Free agency might open several holes for Cubs
Payroll and starting jobs will be freed up if Ramirez, Pena exit
CHICAGO -- Before Theo Epstein moved into his new Wrigley Field office, he was studying the Cubs' roster. He knew he'd have to hit the ground running now that he's the team's president of baseball operations. He has a lot of work to do.
In 2011, the Cubs didn't live up to their payroll of $134 million, finishing fifth in the National League Central for the second straight year. There is money coming off the books if third baseman Aramis Ramirez leaves via free agency. There would be even more extra cash if Epstein can find someone to take Carlos Zambrano off the Cubs' hands.
Epstein said he wants to talk to Zambrano before making a decision. The Cubs do need pitching.
"He's got talent," Epstein said of the right-hander, who was 9-7 in 24 starts, totaling 145 2/3 innings. "Obviously, things haven't gone the way he would have liked or the organization would have liked the last few years."
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The Cubs do have $72.6 million committed for next year, which includes $19 million owed to Zambrano, who has a full no-trade clause.
Epstein may need to find corner infielders -- Carlos Pena will be a free agent; Ramirez has a mutual option -- as well as pitching. As of now, the Cubs have Ryan Dempster, Matt Garza, Randy Wells and lots of question marks regarding the rotation.
In Epstein's first year with the Red Sox in 2003, he not only reshaped the roster, but the personality of the team. He signed free agents Bill Mueller and David Ortiz (a steal for one year at $1.25 million), and traded for Kevin Millar and Todd Walker. Boston's roster at the end of '03 had 17 players who were not in the organization in 2002, including nine who were not in the system when the '03 regular season began.
Now, he's being asked to find the right ballplayers with the right attitude. Cubs chairman Tom Ricketts sought Epstein because he changed the culture in Boston and could deal with expectations. Expect some turnover.
"We're looking for assets," Epstein said. "We're going to scratch and claw and do everything in our power -- in the Draft, internationally, small trades, waiver claims. We need to build assets because we don't have enough of them. We're not going to look past one that might be sitting right there in our organization."
Technically, Epstein will oversee the baseball operations, with the new general manager Jed Hoyer, doing the GM grunt work.
Free agents: Pena, 1B; John Grabow, LHP; Kerry Wood, RHP; Rodrigo Lopez, RHP; Ramon Ortiz, RHP; Reed Johnson, OF.
Eligible for arbitration: Blake DeWitt, IF; Wells, RHP; Geovany Soto, C; Garza, RHP; Jeff Baker, IF; Koyie Hill, C.
Player option: Dempster, RHP, $14 million (exercised Oct. 29).
Mutual option: Ramirez, 3B, $16 million option with $2 million buyout; Jeff Samardzija, RHP (club declined option Oct. 31).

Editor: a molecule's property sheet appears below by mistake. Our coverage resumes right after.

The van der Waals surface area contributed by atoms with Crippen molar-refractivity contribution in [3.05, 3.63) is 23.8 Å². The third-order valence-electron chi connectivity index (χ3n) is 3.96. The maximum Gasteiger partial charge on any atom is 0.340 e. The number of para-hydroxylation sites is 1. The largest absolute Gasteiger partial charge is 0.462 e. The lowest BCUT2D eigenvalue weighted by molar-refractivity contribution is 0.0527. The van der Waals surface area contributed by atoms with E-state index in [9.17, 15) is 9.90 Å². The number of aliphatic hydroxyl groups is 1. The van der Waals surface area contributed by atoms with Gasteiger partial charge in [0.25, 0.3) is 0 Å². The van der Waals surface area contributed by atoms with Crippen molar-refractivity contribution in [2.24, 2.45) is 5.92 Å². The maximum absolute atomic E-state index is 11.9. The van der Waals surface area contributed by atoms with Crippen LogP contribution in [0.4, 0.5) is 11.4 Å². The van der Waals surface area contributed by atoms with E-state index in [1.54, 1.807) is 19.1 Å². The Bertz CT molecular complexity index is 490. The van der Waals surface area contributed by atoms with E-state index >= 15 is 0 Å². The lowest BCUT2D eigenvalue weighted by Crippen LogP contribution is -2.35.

Areas of need
First base: Pena has said he'd like to return, but at what price? He received a $10 million contract after hitting .196 with 28 homers in 2010; this season, he hit .225 with 28 homers. Is Bryan LaHair, who turns 29 in November, ready for a full-time job in the big leagues? He hit 38 homers at Triple-A Iowa and was named Pacific Coast League MVP, but isn't a Gold Glove Award candidate. The rap against LaHair is that he hasn't been able to produce in brief stints at the big league level. "I have a soft spot for guys who hit everywhere they've ever been -- hit, hit, hit and continue to hit," Epstein said. "There's this myth about the 4-A hitter -- guys who perform all the way up the Minor Leagues, dominate Triple-A, get a cup of coffee, they hit [.150] in the big leagues, and everybody labels them a 4-A hitter. The reality is, I'm not so sure there is something called a 4-A hitter. It's just [a] pretty good Major League hitter who never got an opportunity."
Third base: Ramirez says he wants to test the free-agent market, but he's also said if the Cubs offer a long-term contract, he'll stay. If Ramirez goes, the options in the system are youngsters DJ LeMahieu and Josh Vitters, and neither seem ready for prime time.
Right field: The Cubs hoped Tyler Colvin would assert himself and claim this spot, but he didn't look at all like the same hitter who smacked 20 homers in 135 games in 2010. Do they gamble that highly touted prospect Brett Jackson is ready? He played this offseason for Team USA in the World Cup and Pan Am games. At Double-A Tennessee and Iowa, he batted .274 with 20 homers and 23 doubles.
Starting pitching: Garza and Wells are both arbitration eligible and will be back. Dempster exercised his $14 million option on Saturday. The rest of the starting five is to be determined. The Cubs hope Andrew Cashner returns healthy after missing most of the season with a strained right rotator cuff. He's pitched in the Arizona Fall League. The farm system did not provide much help, which means Hoyer may have to look outside the organization for help.
Relief pitching: Wood and Grabow are free agents, and Wood, 34, will be coming off arthroscopic knee surgery. If he doesn't return to the Cubs, Wood says he'll retire, which does weaken his negotiating power. And what do the Cubs do with Samardzija? He wants to start but has thrived as a setup man.
2012 payroll: The 2011 payroll was $134 million, and Ricketts has hinted it will likely stay the same for '12.
Carrie Muskat is a reporter for MLB.com. She writes a blog, Muskat Ramblings, and you can follow her on Twitter@CarrieMuskat. This story was not subject to the approval of Major League Baseball or its clubs.